I’m not working with a feature length script, but rather, each time I
have the opportunity to shoot, finding a micro scene or scenes that
makes the most sense given the implicit limits of each opportunity,
and slowly making my way through and around four central character’s
Bridget, a stand up comedian, Jennifer, a lawyer specialising in
Cage Law, her husband David, an out of work radio DJ and Professor
Sanchez, a radical intellectual who rejects the philosophy behind
Cage Law. Each character represents a different position. Jennifer’s
character works with the system and only strictly within
the legal limits, her husband represents someone who has
given in and given up, the professor symbolises a kind of
martyr to an idea while Bridget, the stand up comedian,
is the only character that has the mental agility to really
positively adapt her behaviour to create a new way to
communicate and indeed self-actualise.
For The Hague I am concentrating on the husband’s character,
who, having recently been made unemployed (as a victim
of Cage Law), tries to find purpose in his life by diving
for flooded debris in the sea. He repairs and resells
various things, ‘recycling’ them for word credits. I want
to use The Hague’s location on the coast as a kind of fifth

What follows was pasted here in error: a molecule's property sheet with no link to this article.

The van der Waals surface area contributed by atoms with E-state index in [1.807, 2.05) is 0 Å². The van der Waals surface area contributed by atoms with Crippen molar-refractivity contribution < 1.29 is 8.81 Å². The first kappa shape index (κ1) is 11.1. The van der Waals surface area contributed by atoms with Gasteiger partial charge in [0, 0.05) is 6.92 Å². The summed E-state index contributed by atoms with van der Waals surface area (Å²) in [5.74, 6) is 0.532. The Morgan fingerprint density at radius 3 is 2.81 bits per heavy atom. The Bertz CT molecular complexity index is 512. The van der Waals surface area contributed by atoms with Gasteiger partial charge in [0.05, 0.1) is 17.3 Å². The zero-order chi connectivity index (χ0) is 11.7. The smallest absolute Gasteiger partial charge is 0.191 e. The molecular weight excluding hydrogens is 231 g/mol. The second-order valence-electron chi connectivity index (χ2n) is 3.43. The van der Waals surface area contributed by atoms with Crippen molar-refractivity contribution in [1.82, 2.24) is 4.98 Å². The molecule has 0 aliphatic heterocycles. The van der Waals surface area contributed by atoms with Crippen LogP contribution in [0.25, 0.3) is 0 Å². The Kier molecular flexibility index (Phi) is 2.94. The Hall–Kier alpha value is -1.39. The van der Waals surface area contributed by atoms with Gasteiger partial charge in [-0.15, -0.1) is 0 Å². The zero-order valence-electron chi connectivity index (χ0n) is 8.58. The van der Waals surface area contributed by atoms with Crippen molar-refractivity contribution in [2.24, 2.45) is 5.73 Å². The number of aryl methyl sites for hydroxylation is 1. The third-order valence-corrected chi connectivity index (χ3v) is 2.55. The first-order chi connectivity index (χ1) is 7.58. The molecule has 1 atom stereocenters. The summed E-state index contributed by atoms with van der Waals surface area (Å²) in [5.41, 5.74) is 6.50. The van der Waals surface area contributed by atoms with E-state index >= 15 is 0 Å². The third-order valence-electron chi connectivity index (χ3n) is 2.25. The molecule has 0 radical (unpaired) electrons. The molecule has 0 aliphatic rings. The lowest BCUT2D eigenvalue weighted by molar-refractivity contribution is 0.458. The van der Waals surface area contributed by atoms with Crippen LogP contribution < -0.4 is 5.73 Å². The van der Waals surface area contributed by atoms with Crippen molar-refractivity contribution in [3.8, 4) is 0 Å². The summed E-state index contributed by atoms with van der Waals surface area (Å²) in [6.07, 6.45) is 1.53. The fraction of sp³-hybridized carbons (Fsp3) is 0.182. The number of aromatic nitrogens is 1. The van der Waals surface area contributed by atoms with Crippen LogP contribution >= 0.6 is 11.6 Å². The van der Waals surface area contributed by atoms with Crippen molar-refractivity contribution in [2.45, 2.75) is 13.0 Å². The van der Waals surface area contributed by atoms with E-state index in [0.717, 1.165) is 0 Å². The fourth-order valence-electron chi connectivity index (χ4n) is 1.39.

character in this film, asking how might life be different
in The Hague under this new law.
Maybe that’s enough to start us off? Looking forward to
hearing from you soon.
23 OCT: JF – KF
Thanks very much for this introduction to your project.
It is a thought-provoking scenario you have proposed,
and I am excited to see how it evolves.
If it sounds good to you, I’ll try to restrict my questions
and comments to the improvisational comedy rule
of “yes, and?” that takes a scenario as given and goes
in pursuit of further development. This is because your
“Cage Law” idea prompts a lot of questions from the law
and politics side of my brain (Who passed this law? How
did it overcome resistance from interested parties? How
is it enforced internationally?) that I think are not really
necessary for you to answer given the micro-local
approach you seem to be pursuing in your filmed scenes.
One set of questions, though, I think come from a similar
place, and are perhaps more relevant to the scenes